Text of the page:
Who am I to Judge?

Rainstorms remind me to be more thankful
When caught in this disappointed handful
For the time that I spent alone on the streets
Now inside my home when it snows or sleets

Grateful to God giving praise when I pray
Behind locked doors where the wolves are at bay
Having a new roof and a warm cozy bed
With good hot meals and a place for my head

Some are still standing in the long soup line
Smelling like wet dogs and cheap screw cap wine
It’s choices they made of their own choosing
Most are smart men who’d rather be boozing

There are new families with kids in soup lines
Victims of lost jobs or the banks some combined
With a clean conscience, not judging, only examine
Is it a lack of faith, sin, trials or predetermined

We are the instruments of His ordained works
If we don’t help who’ll do the framework?
Offer aid and assistance when you can
We are all saved by grace and His plan
©2012 Michael Yost 3/18

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45 responses to “Who am I to Judge?

  1. This beautiful poem, about the poverty in the crisis, reminds us of the heartbreaking situation people are in. I hope times will be changing soon.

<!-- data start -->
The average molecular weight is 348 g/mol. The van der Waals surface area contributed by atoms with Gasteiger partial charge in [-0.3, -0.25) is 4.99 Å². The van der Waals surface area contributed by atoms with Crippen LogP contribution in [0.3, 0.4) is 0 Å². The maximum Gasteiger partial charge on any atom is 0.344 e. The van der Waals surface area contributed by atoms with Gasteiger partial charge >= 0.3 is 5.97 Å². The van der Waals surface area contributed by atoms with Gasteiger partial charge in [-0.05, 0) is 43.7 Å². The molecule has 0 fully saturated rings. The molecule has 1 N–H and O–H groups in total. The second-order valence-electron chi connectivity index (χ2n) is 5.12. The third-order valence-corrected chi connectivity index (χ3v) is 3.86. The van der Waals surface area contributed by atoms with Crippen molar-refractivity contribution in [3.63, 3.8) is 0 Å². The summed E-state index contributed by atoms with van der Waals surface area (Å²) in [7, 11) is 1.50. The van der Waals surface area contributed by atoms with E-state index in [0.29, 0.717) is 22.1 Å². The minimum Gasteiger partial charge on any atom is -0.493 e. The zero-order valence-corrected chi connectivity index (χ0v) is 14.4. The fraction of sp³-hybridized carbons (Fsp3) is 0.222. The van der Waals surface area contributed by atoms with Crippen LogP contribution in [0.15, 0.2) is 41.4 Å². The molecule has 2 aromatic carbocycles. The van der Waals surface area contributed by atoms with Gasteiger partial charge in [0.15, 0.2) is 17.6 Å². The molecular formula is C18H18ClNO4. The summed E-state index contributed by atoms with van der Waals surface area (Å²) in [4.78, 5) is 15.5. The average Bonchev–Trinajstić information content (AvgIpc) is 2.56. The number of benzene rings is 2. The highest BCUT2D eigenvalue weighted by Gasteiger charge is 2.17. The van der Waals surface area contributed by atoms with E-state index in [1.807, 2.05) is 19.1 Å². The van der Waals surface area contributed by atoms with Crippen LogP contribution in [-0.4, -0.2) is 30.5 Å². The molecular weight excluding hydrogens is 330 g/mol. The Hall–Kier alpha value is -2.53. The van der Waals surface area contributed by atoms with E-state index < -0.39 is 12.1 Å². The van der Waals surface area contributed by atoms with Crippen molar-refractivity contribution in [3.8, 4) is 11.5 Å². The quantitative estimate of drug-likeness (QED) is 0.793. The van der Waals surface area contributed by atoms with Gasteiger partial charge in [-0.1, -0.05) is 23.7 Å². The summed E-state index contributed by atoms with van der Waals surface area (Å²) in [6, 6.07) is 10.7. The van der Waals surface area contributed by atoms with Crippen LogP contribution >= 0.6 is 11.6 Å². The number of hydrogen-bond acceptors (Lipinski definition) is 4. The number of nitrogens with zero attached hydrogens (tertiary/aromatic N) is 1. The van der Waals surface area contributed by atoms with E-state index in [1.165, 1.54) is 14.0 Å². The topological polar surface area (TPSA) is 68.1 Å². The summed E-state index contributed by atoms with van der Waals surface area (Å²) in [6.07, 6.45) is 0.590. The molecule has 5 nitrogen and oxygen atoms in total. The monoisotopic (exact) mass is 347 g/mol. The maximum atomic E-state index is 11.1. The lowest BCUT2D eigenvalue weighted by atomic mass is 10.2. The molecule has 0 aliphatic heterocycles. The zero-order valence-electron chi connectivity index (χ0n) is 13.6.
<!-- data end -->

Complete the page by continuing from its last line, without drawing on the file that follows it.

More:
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  2. Indeed if we are to live our life to the fullest we must follow the Master’s plan.

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  3. This is a wonderful poem Booguloo. It has touched my heart real deep. Thank you for sharing this wonderful piece of poetry.

    Shalom

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  4. I dont find any grand plans working anywhere…but I liked the poem.so amen.

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  5. A fine and uplifting words…I think we should not judge, and let our small hands help whatever we can do to ease the burdens of others ~

    Happy day to you~

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  6. Very effective contrast between being warm and cozy – and grateful – inside, with the plight of those on the streets and in the lines at soup kitchens. Makes one think.

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  7. booguloo,

    An absolutely true reflection of real life in any city right now. I witnessed those very lines of humans, with their worldy possessions held under their arms, in The Mission and Tenderloin areas of San Francisco, just over a week ago. I had never witnessed so many people begging in the streets. Sad faces of all ages and all colours. Male and female. Children too.
    Having one’s own door to close and a bed under a roof, has become a luxury. We must be truly thankful….
    Great words.

    Eileen

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    • Thanks for stopping by and commenting. AmericanPoverty.org is a project of In Our Own Backyard, an organization of photojournalists committed to poverty alleviation in the United States. This will give others an opportunity to see poverty in rural areas and cities. A story about this was just aired on CBS national news this evening here in the states. Hopefully this will allow others around the world who are shielded from seeing people living like this a chance to get closer to the problem.